In my journeys across the land, I have, to date, encountered four sets of probability calibration tests. (If you just want to make bets on your predictions, you can use Intrade or another prediction market, but these generally don't record calibration data, only which of your bets paid out.) If anyone knows of other tests, please do mention them in the comments, and I'll add them to this post. To avoid spoilers, please do not post what you guessed for the calibration questions, or what the answers are.

The first, to boast shamelessly, is my own, at My tests use fairly standard trivia questions (samples: "George Washington actually fathered how many children?", "Who was Woody Allen's first wife?", "What was Paul Revere's occupation?"), with an emphasis towards history and pop culture. The quizzes are scored automatically (by computer) and you choose whether to assign a probability of 96%, 90%, 75%, 50%, or 25% to your answer. There are five quizzes with fifty questions each: Quiz #1, Quiz #2, Quiz #3, Quiz #4 and Quiz #5.

The second is a project by John Salvatier (LW account) of the University of Washington, at There are three sets of questions with fifty questions each; two sets of general trivia, and one set of questions about relative distances between American cities (the fourth set, unfortunately, does not appear to be working at this time). The questions do not rotate, but are re-ordered upon refreshing. The probabilities are again multiple choice, with ranges of 51-60%, 61-70%, 71-80%, 81-90%, and 91-100%, for whichever answer you think is more probable. These quizzes are also scored by computer, but instead of spitting back numbers, the computer generates a graph, showing the discrepancy between your real accuracy rate and your claimed accuracy rate. Links: US cities, trivia #1, trivia #2.

The third is a quiz by Steven Smithee of Black Belt Bayesian (LW account here) at There are three sets, of five questions each, about history, demographics, and Google rankings, and two sets of (non-testable) questions about the future and historical counterfactuals. (EDIT: Steven has built three more tests in addition to this one, at,, and This test must be graded manually, and the answers are in one of the comments below the test (don't look at the comments if you don't want spoilers!).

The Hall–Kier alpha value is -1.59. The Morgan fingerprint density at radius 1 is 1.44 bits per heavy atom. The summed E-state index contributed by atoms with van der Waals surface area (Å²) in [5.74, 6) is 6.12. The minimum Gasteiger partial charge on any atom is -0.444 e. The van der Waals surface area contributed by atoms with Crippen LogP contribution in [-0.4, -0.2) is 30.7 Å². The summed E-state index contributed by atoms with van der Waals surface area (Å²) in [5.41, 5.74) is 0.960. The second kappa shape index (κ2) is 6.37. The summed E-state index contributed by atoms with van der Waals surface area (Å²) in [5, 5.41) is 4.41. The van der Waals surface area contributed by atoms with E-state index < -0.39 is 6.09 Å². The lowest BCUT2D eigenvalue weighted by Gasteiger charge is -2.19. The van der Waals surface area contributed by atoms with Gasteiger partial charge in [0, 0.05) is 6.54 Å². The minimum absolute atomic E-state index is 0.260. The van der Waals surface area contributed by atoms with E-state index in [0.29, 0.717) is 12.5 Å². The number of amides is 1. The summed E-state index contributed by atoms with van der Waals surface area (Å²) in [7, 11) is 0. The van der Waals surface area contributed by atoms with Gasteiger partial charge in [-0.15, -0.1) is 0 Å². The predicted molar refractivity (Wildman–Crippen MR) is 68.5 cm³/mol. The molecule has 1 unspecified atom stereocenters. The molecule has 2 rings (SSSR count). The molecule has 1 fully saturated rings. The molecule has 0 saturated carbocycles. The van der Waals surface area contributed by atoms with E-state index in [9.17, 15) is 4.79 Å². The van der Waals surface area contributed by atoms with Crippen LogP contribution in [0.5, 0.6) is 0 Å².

The fourth is a website by Tricycle Developments, the web developers who built Less Wrong, at You can make your own predictions about real-world events, or bet on other people's predictions, at whatever probability you want, and the website records how often you were right relative to the probabilities you assigned. However, since all predictions are made in advance of real-world events, it may take quite a while (on the order of months to years) before you can find out how accurate you were.

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Advice for future creators of tests: There are people who live outside the US. No one outside the US cares about the 3rd person to be the second dead uncle of the fourth president of the US.

For instance, a majority of tommccabe's quiz questions are highly US-specific.

The point here is that non-Americans will end up guessing almost all questions, making the whole exercise painful and useless.

The best calibration IMO exercises I was able to find (which also work for non-Americans) can be downloaded from the website of How to Measure Anything.

Noted, but I didn't write those questions, they were taken from the open-source MisterHouse project. If you know of any sources of free trivia questions that aren't US-specific please do PM me.


You can get a ton of free non-U.S.-specific trivia from the CIA World Factbook.

It seems like it'd be pretty easy to write your own trivia questions by permitting yourself to surf Wikipedia for a while and extract facts from the articles. What's the advantage to trivia questions you don't write yourself - just speed, or something else too?